|Description and Photograph||
The North Carolina “NC” oval waist belt plate is one of the very rarest and most desirable of the Confederate State plates. So rare are they that I have wanted to purchase one for more than 30 years and this is the first opportunity that I have had of doing so. This example was purchased from the Earl, Roger and Allan Catlett Collection. The Catlett’s lived on the Chancellorsville Battlefield and began hunting and collecting in the 1940s. They also purchased rare plates that they had not found. Recently they began to deaccession their collection for estate planning purposes and I was fortunate enough to be able to purchase this rare “NC” oval.
Little is known of these rare plates, but we do know something of North Carolina’s actions leading up to the War. Prior to the War North Carolina did not have an organized militia like many other states; instead they had independent companies such as the Charlotte Grays, the Buncombe Riflemen, etc. These groups tended to wear stock pattern plates and insignia if they had uniforms at all. The arms and accoutrements that North Carolina drew from the Federal Government under the Militia Act of 1808 supplied arms and accoutrements identical to those of the United States. These various facts tell us that the NC oval was not a pre 1861 acquisition.
In 1861, North Carolina’s Governor Ellis began a feverish effort to get arms and accoutrements for the coming storm. In 1861 prior to the state’s secession he sent an agent to the North to purchase arms and accoutrements. He only acquired cavalry arms; 280 short Enfield rifles, 500 Colt Navy revolvers and 300 cavalry swords, plus powder, lead and percussion caps. The rifles and swords came from the Northern firm Schuler, Hartley and Graham. When purchasing swords in bulk, they always came with sword belts, since a sword without a belt was more problem than help. Invariably the “NC” ovals when found on their original belts are mounted on a buff Model 1851 type sword belt and there is no known matching cartridge box plate. There is no record of who these 300 belts and swords were issued to, but they were no doubt issued to three independent companies as they enrolled into state service. These early companies would become a part of the 1st North Carolina Cavalry. Photographic evidence exists to substantiate this supposition; there are images of members of the 1st North Carolina Cavalry wearing the rare NC Sword Belt.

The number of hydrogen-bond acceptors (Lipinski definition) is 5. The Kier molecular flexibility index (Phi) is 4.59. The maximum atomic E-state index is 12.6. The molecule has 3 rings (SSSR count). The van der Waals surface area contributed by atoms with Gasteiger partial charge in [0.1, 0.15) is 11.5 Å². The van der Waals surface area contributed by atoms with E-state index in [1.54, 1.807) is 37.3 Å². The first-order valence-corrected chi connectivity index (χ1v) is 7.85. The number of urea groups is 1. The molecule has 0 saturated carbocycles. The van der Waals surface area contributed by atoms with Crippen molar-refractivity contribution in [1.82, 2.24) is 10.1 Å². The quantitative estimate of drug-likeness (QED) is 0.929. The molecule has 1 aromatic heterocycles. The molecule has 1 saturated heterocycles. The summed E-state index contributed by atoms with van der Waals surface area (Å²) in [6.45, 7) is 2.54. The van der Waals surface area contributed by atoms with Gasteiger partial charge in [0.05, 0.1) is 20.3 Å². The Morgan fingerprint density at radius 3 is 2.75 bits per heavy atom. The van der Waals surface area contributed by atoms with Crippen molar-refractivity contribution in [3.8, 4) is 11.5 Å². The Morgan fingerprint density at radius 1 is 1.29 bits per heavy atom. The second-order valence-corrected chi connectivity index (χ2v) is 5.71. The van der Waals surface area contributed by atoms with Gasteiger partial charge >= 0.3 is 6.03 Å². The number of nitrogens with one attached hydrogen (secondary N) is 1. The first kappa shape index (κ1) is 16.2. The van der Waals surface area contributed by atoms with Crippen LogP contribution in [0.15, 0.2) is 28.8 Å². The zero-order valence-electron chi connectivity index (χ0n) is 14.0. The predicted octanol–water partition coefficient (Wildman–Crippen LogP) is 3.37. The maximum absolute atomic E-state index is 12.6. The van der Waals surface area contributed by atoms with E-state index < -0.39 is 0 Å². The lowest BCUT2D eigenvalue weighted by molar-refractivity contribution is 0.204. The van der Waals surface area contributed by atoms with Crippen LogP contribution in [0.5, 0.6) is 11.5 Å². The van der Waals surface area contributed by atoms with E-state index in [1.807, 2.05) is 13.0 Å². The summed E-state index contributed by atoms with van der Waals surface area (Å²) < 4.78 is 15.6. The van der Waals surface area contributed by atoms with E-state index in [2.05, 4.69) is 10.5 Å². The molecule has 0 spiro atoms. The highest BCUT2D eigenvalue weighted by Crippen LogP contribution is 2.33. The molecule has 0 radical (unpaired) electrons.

To my mind this leaves virtually no doubt that these “NC” oval plates came from Schuler, Hartley and Graham in the spring of 1861. Also that there were at most 300 of them ever produced, if that many, since all 300 from S, H & G were not necessarily this pattern. I only speculate all 300 were not “NC” because of their extreme rarity. If 300 were issued, I would expect more to survive than are known.
This excavated example has a beautiful, unaltered face, the back of the plate has had a small amount of liquid metal added to the upper rim to support the undamaged rim and otherwise it is just as found.